I ran across the GMAT problem below when I was reviewing a GMATPrep® test that I took a while back, and as soon as I saw it, I knew I needed to share it with you. There are some really intriguing aspects to this one. Read more
Has GMAT Critical Reasoning been driving you crazy? Do you keep getting tangled up in arguments, agonizing back and forth between answers, or picking an answer confidently only to find that you fell straight into a trap? This article is here to save you. ☺️
It’s going to take some work, but if you follow these steps, you’ll see your CR performance improve significantly. Ready? Let’s do this! Read more
The GMAT Critical Reasoning question type “Explain a Discrepancy” has a very specific goal. If you know what your goal is, you’ll be much more likely to answer the question correctly. If you don’t, it can be very easy to get turned around and fall into a trap.
Try this problem from the free questions that come with the GMATPrep® software and then we’ll talk about how Discrepancy questions work! Read more
You may have heard that, on Monday, some GMAT students started receiving emails inviting them to take part in a Select Section Order Pilot program that GMAC (the organization that makes the GMAT) is holding in late February/early March.
This pilot is to test an awesome potential new feature: the ability to select the order in which you do the various sections of the GMAT!
Below, I’ve laid out all of the important details and I also talk about how to decide whether to join, if you were one of the lucky students invited to take part.
How does the pilot work? What are they testing?
Last time, we talked about how to avoid annoying calculations on Data Sufficiency. It’s not so surprising that you can do this on DS, since you don’t “really” have to solve all the way on this question type.
But you can avoid annoying calculations on Problem Solving, too! Try this problem from the GMATPrep® free exams to learn how. Read more
Whenever I see a story problem, I immediately make myself think, “How would I solve this in the real world?” I don’t want to get sucked into doing a bunch of annoying textbook math. In the real world, we lay things out on paper very differently than when we’re in “I’m taking a math test” mode.
Want to see what I mean? Try this GMATPrep® problem from the free exams and then we’ll talk! Read more
Recently, I wrote a post about how to get the most out of Official Guide (OG) problems during your studies. In that article, I discussed the concept of Interleaving your studies and I’ve got more to say on this strategy that’s of crucial importance to your studies.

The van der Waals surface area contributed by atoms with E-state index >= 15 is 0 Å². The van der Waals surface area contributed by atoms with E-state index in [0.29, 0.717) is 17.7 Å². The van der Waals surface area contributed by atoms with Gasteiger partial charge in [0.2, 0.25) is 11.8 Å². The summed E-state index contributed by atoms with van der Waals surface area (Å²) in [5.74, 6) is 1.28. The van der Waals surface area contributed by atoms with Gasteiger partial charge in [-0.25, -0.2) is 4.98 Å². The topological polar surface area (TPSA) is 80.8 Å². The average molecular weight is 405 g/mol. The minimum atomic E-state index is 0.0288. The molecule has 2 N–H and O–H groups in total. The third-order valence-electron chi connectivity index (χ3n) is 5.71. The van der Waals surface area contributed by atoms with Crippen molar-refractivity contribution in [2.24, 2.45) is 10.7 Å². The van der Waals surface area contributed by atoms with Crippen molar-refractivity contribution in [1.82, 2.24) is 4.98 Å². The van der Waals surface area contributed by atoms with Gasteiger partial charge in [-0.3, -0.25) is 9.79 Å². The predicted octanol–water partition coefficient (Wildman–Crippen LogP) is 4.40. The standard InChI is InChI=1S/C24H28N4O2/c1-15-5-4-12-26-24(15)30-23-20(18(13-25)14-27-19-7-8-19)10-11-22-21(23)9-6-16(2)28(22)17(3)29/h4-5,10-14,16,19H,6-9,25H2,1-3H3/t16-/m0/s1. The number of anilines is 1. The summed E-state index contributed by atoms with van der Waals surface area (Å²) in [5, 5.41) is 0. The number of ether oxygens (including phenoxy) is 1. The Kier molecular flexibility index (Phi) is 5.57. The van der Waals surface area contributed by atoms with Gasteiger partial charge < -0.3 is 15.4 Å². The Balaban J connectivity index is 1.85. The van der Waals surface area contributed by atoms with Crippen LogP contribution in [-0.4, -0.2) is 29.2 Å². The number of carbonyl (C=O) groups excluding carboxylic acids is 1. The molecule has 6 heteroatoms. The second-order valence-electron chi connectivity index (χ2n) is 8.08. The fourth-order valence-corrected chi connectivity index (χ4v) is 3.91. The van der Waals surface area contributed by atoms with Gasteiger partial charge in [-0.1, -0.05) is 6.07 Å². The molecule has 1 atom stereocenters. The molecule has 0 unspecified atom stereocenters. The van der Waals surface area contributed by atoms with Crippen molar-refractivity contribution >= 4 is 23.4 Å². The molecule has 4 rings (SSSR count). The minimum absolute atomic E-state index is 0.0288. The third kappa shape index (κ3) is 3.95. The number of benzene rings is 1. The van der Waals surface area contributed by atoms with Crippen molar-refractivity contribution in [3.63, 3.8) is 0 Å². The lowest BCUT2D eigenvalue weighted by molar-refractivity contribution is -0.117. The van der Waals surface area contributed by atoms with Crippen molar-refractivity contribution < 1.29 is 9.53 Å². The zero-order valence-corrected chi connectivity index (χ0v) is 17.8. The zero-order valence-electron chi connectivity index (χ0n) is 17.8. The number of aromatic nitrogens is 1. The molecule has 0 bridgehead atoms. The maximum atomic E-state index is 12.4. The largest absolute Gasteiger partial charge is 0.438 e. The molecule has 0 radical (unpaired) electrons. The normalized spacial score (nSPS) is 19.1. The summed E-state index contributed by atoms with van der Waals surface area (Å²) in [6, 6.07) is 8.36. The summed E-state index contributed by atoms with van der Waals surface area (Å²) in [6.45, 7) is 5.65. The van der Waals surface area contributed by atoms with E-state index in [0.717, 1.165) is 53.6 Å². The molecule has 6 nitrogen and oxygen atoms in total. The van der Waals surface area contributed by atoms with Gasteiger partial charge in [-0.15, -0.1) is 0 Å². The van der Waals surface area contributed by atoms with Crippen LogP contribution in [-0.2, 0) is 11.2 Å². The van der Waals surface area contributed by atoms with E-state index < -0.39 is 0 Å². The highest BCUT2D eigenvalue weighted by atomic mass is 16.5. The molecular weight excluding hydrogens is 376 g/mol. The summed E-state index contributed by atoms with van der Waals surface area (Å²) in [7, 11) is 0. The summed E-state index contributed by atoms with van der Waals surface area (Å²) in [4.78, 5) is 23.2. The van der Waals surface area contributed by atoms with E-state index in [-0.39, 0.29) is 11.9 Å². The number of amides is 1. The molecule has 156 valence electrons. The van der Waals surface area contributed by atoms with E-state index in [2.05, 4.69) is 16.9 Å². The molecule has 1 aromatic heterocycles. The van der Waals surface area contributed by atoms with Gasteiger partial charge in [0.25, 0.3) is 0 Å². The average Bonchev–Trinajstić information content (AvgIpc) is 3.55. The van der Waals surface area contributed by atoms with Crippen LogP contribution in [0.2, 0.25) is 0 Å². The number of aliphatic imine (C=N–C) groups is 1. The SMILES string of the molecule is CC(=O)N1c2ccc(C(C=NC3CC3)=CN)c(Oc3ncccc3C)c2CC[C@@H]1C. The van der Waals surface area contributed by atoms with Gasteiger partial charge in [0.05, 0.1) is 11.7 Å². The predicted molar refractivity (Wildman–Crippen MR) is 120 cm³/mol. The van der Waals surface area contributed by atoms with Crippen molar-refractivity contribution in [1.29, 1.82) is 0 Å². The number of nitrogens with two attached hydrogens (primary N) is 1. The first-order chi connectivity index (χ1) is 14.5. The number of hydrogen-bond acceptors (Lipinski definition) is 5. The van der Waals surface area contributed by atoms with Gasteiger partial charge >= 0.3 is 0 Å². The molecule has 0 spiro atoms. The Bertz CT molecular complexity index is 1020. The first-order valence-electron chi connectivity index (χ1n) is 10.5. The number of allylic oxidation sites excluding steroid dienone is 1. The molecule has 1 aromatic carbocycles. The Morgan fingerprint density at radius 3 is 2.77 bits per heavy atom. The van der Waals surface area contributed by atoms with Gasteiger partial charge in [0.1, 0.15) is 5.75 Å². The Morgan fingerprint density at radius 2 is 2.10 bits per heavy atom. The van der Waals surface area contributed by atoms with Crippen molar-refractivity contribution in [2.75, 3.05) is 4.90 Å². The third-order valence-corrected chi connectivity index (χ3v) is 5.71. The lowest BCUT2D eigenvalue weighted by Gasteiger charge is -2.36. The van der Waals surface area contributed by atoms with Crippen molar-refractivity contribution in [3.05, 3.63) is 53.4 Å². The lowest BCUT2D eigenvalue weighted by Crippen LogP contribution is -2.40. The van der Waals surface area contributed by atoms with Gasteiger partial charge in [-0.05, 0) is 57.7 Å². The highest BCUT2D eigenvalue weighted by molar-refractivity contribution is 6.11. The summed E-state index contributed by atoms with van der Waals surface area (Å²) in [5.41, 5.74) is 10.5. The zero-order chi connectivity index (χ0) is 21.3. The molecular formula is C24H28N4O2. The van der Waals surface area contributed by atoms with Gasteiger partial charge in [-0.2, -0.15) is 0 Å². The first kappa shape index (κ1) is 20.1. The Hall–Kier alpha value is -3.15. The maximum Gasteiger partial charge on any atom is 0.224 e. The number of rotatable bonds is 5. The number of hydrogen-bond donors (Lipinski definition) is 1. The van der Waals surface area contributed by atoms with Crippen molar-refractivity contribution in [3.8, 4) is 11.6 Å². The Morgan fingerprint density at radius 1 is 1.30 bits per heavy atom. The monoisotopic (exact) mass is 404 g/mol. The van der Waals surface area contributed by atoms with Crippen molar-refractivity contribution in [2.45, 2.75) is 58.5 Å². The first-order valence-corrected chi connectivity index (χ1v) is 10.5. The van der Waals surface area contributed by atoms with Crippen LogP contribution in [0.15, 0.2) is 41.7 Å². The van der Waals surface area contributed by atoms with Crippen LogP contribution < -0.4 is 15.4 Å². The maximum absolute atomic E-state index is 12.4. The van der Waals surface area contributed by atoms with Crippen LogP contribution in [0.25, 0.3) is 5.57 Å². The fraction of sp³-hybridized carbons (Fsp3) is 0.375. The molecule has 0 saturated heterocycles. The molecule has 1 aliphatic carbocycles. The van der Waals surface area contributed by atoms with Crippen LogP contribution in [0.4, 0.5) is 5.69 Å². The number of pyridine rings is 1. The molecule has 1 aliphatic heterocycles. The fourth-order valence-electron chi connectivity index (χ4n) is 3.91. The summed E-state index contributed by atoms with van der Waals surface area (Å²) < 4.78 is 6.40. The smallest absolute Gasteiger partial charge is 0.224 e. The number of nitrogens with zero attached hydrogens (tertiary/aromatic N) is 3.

What is Interleaving?
In a nutshell, interleaving is a way of mixing up your studies. For example, let’s say that you’re about to start studying the Fractions chapter of our Fractions, Decimals, & Percents (FDP) Strategy Guide. It’s only 8 pages long, so you should just read the whole thing straight through, right? (Note: if you actually have this guide, pull it out right now and follow along below.) Read more
The beautiful thing about Data Sufficiency is that we’re allowed not to do all of the calculations that a Problem Solving problem might require. Still, leave it to the GMAT to try to suck you into doing more than you need to do in order to get to the answer.
Normally, I just toss you into a problem and then we discuss, but today I’m going to warn you: the GMATPrep® problem that I’m about to give you is going to do its best to make you waste time. As you try this problem, ask yourself, “Do I really need to do that calculation? Is there an easier way?”
Try this problem from the GMATPrep free exams. Read more
Last time, we talked about how to use holiday downtime to get ready for round 2 GMAT admissions. This time, we’re going to talk about what to do if you aren’t applying for round 2 this year.
We have two broad scenarios to talk about: Read more
The holidays are fast approaching and all of my students are asking me how best to use their extra downtime over the next few weeks. I have some different recommendations, depending upon your circumstances.
In this installment, we’ll talk about what to do if you’re aiming for the second round (in other words, your applications are due in January 2016—soon!). In the next installment, we’ll talk about what to do if this circumstance does not apply to you. Read more